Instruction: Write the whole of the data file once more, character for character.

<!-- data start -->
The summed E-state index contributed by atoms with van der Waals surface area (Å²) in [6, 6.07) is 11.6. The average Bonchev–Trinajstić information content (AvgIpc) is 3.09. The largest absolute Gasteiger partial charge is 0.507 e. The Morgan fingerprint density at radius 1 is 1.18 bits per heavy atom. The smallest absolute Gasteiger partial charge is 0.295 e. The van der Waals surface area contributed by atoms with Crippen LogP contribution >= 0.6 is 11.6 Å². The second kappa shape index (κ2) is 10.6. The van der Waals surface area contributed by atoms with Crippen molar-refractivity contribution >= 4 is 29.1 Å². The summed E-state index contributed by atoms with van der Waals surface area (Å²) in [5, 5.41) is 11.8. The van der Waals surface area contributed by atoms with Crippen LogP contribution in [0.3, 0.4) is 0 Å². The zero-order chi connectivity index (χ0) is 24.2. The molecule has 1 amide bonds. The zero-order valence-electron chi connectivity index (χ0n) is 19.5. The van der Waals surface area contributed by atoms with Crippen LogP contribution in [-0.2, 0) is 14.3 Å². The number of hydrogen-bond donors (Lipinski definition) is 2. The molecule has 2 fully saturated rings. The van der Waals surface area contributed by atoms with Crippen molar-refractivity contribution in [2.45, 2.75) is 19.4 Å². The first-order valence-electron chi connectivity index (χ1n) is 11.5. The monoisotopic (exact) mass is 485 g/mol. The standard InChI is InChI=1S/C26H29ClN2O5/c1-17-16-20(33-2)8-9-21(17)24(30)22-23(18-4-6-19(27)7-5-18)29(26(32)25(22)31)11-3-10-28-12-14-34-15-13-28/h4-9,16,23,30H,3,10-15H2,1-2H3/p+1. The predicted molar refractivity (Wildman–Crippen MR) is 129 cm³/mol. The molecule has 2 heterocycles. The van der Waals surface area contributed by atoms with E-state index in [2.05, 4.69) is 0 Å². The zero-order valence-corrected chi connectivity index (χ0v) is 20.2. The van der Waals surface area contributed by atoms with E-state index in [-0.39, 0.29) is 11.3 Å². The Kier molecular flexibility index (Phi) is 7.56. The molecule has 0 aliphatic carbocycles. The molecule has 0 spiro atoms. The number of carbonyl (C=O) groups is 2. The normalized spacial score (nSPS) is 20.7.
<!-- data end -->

The summed E-state index contributed by atoms with van der Waals surface area (Å²) in [6, 6.07) is 11.6. The average Bonchev–Trinajstić information content (AvgIpc) is 3.09. The largest absolute Gasteiger partial charge is 0.507 e. The Morgan fingerprint density at radius 1 is 1.18 bits per heavy atom. The smallest absolute Gasteiger partial charge is 0.295 e. The van der Waals surface area contributed by atoms with Crippen LogP contribution >= 0.6 is 11.6 Å². The second kappa shape index (κ2) is 10.6. The van der Waals surface area contributed by atoms with Crippen molar-refractivity contribution >= 4 is 29.1 Å². The summed E-state index contributed by atoms with van der Waals surface area (Å²) in [5, 5.41) is 11.8. The van der Waals surface area contributed by atoms with Crippen LogP contribution in [0.3, 0.4) is 0 Å². The zero-order chi connectivity index (χ0) is 24.2. The molecule has 1 amide bonds. The zero-order valence-electron chi connectivity index (χ0n) is 19.5. The van der Waals surface area contributed by atoms with Crippen LogP contribution in [-0.2, 0) is 14.3 Å². The number of hydrogen-bond donors (Lipinski definition) is 2. The molecule has 2 fully saturated rings. The van der Waals surface area contributed by atoms with Crippen molar-refractivity contribution in [2.45, 2.75) is 19.4 Å². The first-order valence-electron chi connectivity index (χ1n) is 11.5. The monoisotopic (exact) mass is 485 g/mol. The standard InChI is InChI=1S/C26H29ClN2O5/c1-17-16-20(33-2)8-9-21(17)24(30)22-23(18-4-6-19(27)7-5-18)29(26(32)25(22)31)11-3-10-28-12-14-34-15-13-28/h4-9,16,23,30H,3,10-15H2,1-2H3/p+1. The predicted molar refractivity (Wildman–Crippen MR) is 129 cm³/mol. The molecule has 2 heterocycles. The van der Waals surface area contributed by atoms with E-state index in [2.05, 4.69) is 0 Å². The zero-order valence-corrected chi connectivity index (χ0v) is 20.2. The van der Waals surface area contributed by atoms with E-state index in [-0.39, 0.29) is 11.3 Å². The Kier molecular flexibility index (Phi) is 7.56. The molecule has 0 aliphatic carbocycles. The molecule has 0 spiro atoms. The number of carbonyl (C=O) groups is 2. The normalized spacial score (nSPS) is 20.7.